Escalating child marriage and early pregnancy in Nepal

Escalating child marriage and early pregnancy in Nepal
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Child marriage constitutes a violation of international law, including the Universal Declaration of Human Rights 1948, the International Convention on Civil and Political Rights 1996 and the Convention on the Elimination of all Forms of Discrimination Against Women 1979. (Prakash Shahi, 2019) Child marriage has been prohibited in Nepal since 1963. The current law states that the minimum marriage age 20 years for both men and women without parental consent and 18 years with parental consent for women. (Prakash Shahi, 2019) Even though child marriage is illegal in Nepal, the county has the third-highest rate of child marriages in Asia, after India and Bangladesh. 

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The causes of child marriage

Child marriage has several causes: social, cultural, religious, political, demographic, and economic. Girls married under the age of 18 often leads to early motherhood, which affects their right to education and deprives them of their fundamental human rights. (Prakash Shahi, 2019)

Three major forces driving child marriages: poverty, the need to reinforce social ties and the belief that those social ties offer protection. Girls are considered an economic burden to their families and are often viewed as property.  In the past, it was believed that marrying daughters young should protect them from rape, premarital sexual activity, unintended pregnancies and sexually transmitted infections, especially HIV and AIDS.     

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Child marriage in the ethnic communities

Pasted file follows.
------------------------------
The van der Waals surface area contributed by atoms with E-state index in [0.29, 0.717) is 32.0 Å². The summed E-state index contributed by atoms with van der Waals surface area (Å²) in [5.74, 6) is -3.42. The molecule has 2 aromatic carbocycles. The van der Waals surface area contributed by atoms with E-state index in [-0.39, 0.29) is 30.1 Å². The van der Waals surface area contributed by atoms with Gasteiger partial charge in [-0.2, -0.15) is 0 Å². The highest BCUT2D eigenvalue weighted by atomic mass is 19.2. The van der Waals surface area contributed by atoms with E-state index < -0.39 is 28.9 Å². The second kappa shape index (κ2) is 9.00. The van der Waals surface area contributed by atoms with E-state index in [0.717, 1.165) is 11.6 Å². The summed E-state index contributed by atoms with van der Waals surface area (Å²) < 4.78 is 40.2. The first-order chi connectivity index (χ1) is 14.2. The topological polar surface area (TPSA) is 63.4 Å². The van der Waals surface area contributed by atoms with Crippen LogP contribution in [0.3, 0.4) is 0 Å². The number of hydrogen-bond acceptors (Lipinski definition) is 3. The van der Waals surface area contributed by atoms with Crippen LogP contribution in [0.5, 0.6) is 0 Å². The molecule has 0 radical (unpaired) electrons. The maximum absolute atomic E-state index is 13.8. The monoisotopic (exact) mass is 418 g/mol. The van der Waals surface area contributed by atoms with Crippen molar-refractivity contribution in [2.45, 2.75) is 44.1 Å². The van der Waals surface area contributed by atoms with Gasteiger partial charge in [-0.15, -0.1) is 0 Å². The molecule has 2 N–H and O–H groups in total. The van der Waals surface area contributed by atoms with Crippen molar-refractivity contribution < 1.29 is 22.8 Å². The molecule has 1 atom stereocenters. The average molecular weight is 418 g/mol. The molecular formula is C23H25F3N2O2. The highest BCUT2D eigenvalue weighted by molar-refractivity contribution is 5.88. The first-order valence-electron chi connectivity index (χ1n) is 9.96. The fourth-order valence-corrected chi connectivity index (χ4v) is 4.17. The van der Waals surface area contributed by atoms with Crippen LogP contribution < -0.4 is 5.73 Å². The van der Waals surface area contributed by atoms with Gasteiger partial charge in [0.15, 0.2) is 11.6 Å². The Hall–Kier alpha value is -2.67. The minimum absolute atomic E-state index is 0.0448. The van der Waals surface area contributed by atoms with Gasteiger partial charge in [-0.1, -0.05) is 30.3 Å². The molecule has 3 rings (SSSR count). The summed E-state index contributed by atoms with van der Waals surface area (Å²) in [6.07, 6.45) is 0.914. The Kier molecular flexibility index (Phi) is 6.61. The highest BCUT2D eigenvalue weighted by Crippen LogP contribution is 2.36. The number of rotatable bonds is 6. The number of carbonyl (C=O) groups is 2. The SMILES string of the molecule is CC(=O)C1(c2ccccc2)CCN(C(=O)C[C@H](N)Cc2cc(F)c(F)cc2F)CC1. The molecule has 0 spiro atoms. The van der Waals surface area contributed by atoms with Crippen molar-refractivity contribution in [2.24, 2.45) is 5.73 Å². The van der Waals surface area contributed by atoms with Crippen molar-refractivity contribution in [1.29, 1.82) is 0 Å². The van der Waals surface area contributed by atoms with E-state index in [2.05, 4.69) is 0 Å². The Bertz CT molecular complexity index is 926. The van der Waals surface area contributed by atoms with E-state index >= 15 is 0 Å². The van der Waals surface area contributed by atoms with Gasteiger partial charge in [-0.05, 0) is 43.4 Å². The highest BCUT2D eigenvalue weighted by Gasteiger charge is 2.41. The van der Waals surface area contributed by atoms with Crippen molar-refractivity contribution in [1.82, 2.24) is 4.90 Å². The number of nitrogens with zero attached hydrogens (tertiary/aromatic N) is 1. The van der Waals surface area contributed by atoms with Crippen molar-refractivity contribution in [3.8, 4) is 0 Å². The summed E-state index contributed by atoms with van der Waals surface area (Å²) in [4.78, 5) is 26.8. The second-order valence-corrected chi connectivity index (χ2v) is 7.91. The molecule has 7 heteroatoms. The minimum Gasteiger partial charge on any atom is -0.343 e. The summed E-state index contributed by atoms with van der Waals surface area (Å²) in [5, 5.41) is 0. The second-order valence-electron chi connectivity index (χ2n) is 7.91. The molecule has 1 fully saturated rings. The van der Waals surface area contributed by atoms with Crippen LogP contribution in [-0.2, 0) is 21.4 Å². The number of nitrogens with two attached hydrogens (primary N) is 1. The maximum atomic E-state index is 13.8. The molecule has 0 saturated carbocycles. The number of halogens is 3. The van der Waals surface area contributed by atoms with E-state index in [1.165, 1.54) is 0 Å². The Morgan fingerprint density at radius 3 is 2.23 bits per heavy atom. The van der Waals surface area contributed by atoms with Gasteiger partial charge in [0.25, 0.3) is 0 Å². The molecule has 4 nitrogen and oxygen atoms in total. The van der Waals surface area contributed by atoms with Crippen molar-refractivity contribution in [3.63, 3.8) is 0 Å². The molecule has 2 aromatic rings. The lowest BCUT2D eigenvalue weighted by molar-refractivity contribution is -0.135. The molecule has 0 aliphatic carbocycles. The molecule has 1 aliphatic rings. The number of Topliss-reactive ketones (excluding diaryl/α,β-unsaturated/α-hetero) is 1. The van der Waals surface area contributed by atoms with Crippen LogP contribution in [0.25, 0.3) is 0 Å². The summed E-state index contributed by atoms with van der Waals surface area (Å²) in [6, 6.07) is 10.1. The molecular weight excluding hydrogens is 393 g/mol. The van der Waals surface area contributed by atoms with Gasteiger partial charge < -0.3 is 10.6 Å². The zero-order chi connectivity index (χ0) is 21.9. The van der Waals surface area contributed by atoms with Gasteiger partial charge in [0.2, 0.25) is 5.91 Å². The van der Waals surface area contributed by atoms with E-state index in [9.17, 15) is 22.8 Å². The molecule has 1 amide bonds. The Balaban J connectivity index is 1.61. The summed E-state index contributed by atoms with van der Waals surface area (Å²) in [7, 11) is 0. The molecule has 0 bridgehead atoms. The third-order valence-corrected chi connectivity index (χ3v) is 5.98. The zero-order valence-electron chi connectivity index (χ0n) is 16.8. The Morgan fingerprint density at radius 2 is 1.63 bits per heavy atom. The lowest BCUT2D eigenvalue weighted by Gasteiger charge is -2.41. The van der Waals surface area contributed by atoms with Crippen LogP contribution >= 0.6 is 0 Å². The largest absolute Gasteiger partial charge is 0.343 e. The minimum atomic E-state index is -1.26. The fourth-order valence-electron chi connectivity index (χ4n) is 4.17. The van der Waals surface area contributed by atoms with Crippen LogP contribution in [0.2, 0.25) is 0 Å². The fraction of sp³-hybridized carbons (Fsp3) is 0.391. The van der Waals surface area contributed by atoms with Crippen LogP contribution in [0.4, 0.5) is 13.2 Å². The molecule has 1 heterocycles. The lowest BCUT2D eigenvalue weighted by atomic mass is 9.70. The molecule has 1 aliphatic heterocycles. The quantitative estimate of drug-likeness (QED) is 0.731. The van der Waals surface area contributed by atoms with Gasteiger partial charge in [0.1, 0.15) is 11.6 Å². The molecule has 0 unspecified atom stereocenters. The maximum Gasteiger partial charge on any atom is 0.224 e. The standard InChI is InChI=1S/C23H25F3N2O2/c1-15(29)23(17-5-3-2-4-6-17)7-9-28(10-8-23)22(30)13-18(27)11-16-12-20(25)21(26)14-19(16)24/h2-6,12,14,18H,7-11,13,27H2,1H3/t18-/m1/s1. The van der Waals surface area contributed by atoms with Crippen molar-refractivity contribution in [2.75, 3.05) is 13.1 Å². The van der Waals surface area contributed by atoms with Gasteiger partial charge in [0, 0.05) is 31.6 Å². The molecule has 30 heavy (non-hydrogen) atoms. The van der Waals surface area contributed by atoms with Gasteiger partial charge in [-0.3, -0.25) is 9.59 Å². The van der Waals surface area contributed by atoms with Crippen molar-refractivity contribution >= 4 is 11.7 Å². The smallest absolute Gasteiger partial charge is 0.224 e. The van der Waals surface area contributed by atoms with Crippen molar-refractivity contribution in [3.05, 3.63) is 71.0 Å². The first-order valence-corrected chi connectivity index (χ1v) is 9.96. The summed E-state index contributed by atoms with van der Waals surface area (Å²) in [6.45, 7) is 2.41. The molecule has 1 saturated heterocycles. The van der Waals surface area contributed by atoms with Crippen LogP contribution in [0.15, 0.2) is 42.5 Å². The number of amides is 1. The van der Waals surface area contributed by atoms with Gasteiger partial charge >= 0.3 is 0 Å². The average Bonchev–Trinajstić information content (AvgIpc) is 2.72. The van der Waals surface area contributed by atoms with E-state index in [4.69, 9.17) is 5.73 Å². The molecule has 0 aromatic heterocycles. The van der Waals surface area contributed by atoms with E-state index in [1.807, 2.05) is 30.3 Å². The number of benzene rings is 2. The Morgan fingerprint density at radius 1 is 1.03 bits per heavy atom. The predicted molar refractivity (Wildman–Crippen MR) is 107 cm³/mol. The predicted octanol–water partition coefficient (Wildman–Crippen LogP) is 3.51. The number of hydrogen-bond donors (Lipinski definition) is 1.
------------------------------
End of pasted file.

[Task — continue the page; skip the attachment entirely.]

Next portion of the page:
Each ethnic group has different beliefs about the importance of early marriage. Majhi (fisherman) and Danuwar communities insist on the early marriage of their daughters because of the necessity of death rituals that demand the presence of married daughters who need to present the Holy Spirit with a pot of homemade whiskey and a chicken for the souls. (Prakash Shahi, 2019)Various ethnicities in the far West believe that girls need to get married before they attain puberty to be socially accepted. Minorities and ethnic groups are more susceptible to child marriage than the socially and economically advantaged majorities. Therefore, ethnic standards and their economic status in society have resulted in the high prevalence of child marriage among minorities. (Prakash Shahi, 2019)

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Effects of child marriage and early pregnancy

Due to the physical immaturity of the girls who get married at an early age, there can be serious health consequences for them and the children they give birth to. Along with health problems, marriage has significant implications for the girl's educational status.  (Prakash Shahi, 2019) 

Child marriage prevents them from continuing their education and focs more on the need to earn a living and do household chores. (Prakash Shahi, 2019) Child brides are at risk of violence, abuse, and exploitation which often results in separation from family, friends, and society. Lack of freedom to participate in the community can bring major mental and physical problems to young girls.  (Prakash Shahi, 2019) 

Nepalese law and the role of the state

As mentioned previously, child marriages have been prohibited since 1963. (Kathayat, 2021) Article 70(1)(d) of the Civil Code states that the current legal age for marriage is 20. Moreover, Article 73(1)(a) further gives the possibility to get a marriage voided if the minimum age requirement is not met. Thus, at least in theory, child marriages are voidable if one of the parties is willing to do so unless pregnancy occurs — according to Article 74(1). If a woman gives birth after conceiving from a man, a marriage between them is deemed to be legal.